Clinical interest in this glucocorticoid stems from its immune-modulating effects directly at the level of the intestinal tract with few of the systemic effects typically associated with corticosteroids.
Budesonide is a nonhalogenated glucocorticoid. Clinical interest in it stems from its immune-modulating effects directly at the level of the intestinal tract with few of the systemic effects typically associated with corticosteroids.
What they did
Eleven dogs with histopathologically confirmed moderate to severe inflammatory bowel disease (IBD) were treated with oral controlled-release budesonide (3 mg/m2 once daily) for 30 days. Plasma and urine samples were tested for budesonide and 16-alpha-hydroxyprenisolone (a budesonide metabolite) concentrations on days 1 and 8. On those days, plasma samples were obtained before budesonide administration and 30 minutes and one, two, four, and seven hours after administration. Urine samples were collected after the last blood sample was drawn.
Patients were clinically evaluated at enrollment and on days 20 and 30 of the study period. A canine IBD activity index (CIBDAI) score was calculated for all dogs at baseline and on day 20. This CIBDAI score has been validated previously and is based on attitude, appetite, vomiting, stool consistency, stool frequency, and weight loss.1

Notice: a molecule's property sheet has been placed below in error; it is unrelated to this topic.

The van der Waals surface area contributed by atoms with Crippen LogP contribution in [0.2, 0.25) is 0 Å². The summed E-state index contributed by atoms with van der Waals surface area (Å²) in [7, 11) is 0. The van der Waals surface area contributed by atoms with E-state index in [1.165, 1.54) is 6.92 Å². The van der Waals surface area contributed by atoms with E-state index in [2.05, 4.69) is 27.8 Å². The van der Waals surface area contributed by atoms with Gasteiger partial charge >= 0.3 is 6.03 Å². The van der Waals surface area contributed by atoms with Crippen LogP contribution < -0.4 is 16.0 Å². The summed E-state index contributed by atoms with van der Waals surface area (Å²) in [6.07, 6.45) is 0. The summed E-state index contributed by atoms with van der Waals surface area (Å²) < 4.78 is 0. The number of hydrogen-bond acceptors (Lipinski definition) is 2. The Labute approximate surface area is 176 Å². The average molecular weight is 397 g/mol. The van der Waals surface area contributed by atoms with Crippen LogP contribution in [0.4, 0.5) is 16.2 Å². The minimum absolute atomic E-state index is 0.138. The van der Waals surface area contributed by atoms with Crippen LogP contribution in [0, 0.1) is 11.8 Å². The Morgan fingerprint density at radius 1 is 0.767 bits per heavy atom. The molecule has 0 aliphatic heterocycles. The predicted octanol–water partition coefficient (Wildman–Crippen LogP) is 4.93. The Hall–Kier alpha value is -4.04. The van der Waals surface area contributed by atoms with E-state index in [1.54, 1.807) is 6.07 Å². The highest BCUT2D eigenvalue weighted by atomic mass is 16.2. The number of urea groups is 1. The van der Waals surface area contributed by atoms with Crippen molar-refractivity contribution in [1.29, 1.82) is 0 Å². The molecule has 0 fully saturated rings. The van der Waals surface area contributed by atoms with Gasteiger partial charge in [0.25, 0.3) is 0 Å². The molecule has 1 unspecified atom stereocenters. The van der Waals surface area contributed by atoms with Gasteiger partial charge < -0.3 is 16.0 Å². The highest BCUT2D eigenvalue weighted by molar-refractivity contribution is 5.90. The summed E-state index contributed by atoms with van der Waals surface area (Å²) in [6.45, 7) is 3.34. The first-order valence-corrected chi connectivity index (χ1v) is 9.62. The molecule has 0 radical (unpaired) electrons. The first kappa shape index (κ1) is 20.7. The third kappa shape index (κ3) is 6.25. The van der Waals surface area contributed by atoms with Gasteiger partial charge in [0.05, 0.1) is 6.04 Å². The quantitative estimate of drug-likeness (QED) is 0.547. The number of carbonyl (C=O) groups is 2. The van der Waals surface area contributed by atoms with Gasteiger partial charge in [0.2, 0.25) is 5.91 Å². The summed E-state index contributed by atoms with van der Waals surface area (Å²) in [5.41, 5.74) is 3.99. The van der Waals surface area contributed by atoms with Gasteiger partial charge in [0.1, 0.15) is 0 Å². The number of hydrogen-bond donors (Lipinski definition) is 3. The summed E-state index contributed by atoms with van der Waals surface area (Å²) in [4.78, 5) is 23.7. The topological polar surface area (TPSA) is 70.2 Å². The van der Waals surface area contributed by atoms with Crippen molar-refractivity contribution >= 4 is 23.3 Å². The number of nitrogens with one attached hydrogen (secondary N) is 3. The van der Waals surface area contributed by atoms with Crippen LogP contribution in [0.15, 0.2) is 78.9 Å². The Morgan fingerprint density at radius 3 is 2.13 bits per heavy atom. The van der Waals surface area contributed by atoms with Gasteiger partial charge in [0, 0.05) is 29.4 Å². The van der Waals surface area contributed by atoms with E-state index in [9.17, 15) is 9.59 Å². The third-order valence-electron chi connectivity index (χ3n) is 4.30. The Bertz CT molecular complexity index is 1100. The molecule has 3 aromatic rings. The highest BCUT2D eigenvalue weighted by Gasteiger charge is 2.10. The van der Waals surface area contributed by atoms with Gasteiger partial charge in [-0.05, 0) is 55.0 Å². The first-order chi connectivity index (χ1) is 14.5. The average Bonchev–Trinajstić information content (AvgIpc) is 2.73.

What they found
Plasma concentrations of budesonide and 16-alpha-hydroxyprenisolone were highest one hour and two hours, respectively, after drug administration. Evaluation on day 20 indicated improvement based on a decrease in the CIBDAI score (mean CIBDAI at enrollment: 7.4 ± 3.1; mean CIBDAI score on day 20: 2.3 ± 2.1; P < 0.001). Overall, clinical improvement was noted in eight of the 11 dogs.
Researchers found that budesonide was rapidly absorbed and resulted in clinical improvement in the signs of IBD with no episodes of polyuria, polydipsia, polyphagia, panting, or hair loss reported.
Budesonide may be useful in the treatment of IBD in dogs and may decrease the occurrence of undesirable side effects of treatment with glucocorticoids. It is important to note, however, that the sample size was small and the study duration was brief, so the results should be interpreted with caution.
1. Jergens AE Schreiner CA, Frank DE, et al. A scoring index for disease activity in canine inflammatory bowel disease. J Vet Intern Med 2003;17(3):291-297.
Pietra M, Fracassi F, Diana A, et al. Plasma concentrations and therapeutic effects of budesonide in dogs with inflammatory bowel disease. Am J Vet Res 2013;74(1):78-83.
Link to abstract: http://avmajournals.avma.org/doi/abs/10.2460/ajvr.74.1.78